Discussion in 'Health News and Research unrelated to ME/CFS' started by Andy, Jun 26, 2018.
Yeah, I delved into that article and hope that the compound she is testing sees the light of day.
I've just skim read the article. I must have missed the bit about testing a compound. Can you point to it?
I thought the part about chronic pain being different from acute pain was interesting.
I'm not clear on how using an MRI to try to qualify pain would be any more successful than using an MRI to measure IQ. MRIs will demonstrate activity in both, but qualifying discrete levels may be a ways off. 54-Tesla or such...
The implication from that article is that chronic pain cannot (currently) be cured, because it is no longer really "physical", but instead arises from the brain.
I had chronic pain lasting 30 years which was then 90% reduced by a skilled surgeon, and the fix has so far lasted about 15 years. If the chronic pain was arising from my brain how did surgery ever reduce it?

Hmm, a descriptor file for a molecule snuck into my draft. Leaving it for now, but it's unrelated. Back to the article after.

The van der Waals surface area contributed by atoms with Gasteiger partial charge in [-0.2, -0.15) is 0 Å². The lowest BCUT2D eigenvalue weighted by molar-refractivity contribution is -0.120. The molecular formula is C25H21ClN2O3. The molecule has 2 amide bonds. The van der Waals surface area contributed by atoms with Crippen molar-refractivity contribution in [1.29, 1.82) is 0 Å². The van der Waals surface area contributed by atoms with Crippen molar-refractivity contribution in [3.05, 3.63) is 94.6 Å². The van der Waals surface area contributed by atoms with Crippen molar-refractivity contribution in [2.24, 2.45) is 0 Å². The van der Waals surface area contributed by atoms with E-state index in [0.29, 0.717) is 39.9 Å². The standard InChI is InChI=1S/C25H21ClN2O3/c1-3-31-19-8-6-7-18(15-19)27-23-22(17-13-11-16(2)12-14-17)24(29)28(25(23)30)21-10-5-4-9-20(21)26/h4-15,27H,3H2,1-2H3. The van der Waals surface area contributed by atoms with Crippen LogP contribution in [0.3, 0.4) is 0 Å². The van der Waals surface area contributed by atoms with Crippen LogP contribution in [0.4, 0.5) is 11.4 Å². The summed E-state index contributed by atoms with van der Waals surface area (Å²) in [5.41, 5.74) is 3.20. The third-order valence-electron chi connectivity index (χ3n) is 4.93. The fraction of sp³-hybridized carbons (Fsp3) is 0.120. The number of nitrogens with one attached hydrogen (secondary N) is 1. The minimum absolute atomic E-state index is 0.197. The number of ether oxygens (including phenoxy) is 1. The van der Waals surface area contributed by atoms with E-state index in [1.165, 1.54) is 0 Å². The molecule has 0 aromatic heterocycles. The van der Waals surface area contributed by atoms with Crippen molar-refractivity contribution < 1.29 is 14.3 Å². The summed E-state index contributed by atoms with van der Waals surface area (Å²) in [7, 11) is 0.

Placebo effect of course.
So many inferences made from fMRI data are problematic. But isn't it good to know that we are making those problematic inferences based on the most expensive, high resolution scanner available. That's a great comfort.
Great article. Really interesting stuff.
I sure hope the volunteers who participate in these experiments (especially the one outlined in the excerpt below) are well compensated. Eeek!
"Inflatable rectal balloons mimic the distinctive pain caused by damage to internal organs."
The surgeon who got it right was the second one to have a go. The first one failed. Perhaps the placebo effect depends on the skill of the surgeon.
or on the perceived skill of the surgeon
This is all getting too complicated for me now!
Separate names with a comma.